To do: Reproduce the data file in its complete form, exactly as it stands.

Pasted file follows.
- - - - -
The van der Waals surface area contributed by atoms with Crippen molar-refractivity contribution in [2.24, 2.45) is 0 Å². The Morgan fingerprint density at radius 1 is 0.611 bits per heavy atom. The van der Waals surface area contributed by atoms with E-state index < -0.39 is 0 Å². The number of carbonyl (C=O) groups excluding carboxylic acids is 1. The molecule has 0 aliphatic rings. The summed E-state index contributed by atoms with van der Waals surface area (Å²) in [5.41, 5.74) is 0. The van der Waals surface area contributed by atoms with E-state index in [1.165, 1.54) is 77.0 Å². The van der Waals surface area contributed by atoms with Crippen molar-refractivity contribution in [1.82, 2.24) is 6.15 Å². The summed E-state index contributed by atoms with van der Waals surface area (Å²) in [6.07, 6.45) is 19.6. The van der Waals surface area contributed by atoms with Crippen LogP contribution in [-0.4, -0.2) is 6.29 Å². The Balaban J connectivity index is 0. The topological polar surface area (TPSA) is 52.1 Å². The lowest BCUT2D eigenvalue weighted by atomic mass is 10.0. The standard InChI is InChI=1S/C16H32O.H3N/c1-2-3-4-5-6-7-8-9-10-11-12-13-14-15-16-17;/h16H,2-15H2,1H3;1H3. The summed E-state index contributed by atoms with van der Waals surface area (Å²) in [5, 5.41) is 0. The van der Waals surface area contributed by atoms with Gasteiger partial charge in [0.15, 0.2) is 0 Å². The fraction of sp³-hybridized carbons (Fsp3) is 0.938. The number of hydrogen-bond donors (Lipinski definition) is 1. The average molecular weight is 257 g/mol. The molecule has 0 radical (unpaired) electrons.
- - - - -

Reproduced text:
The van der Waals surface area contributed by atoms with Crippen molar-refractivity contribution in [2.24, 2.45) is 0 Å². The Morgan fingerprint density at radius 1 is 0.611 bits per heavy atom. The van der Waals surface area contributed by atoms with E-state index < -0.39 is 0 Å². The number of carbonyl (C=O) groups excluding carboxylic acids is 1. The molecule has 0 aliphatic rings. The summed E-state index contributed by atoms with van der Waals surface area (Å²) in [5.41, 5.74) is 0. The van der Waals surface area contributed by atoms with E-state index in [1.165, 1.54) is 77.0 Å². The van der Waals surface area contributed by atoms with Crippen molar-refractivity contribution in [1.82, 2.24) is 6.15 Å². The summed E-state index contributed by atoms with van der Waals surface area (Å²) in [6.07, 6.45) is 19.6. The van der Waals surface area contributed by atoms with Crippen LogP contribution in [-0.4, -0.2) is 6.29 Å². The Balaban J connectivity index is 0. The topological polar surface area (TPSA) is 52.1 Å². The lowest BCUT2D eigenvalue weighted by atomic mass is 10.0. The standard InChI is InChI=1S/C16H32O.H3N/c1-2-3-4-5-6-7-8-9-10-11-12-13-14-15-16-17;/h16H,2-15H2,1H3;1H3. The summed E-state index contributed by atoms with van der Waals surface area (Å²) in [5, 5.41) is 0. The van der Waals surface area contributed by atoms with Gasteiger partial charge in [0.15, 0.2) is 0 Å². The fraction of sp³-hybridized carbons (Fsp3) is 0.938. The number of hydrogen-bond donors (Lipinski definition) is 1. The average molecular weight is 257 g/mol. The molecule has 0 radical (unpaired) electrons.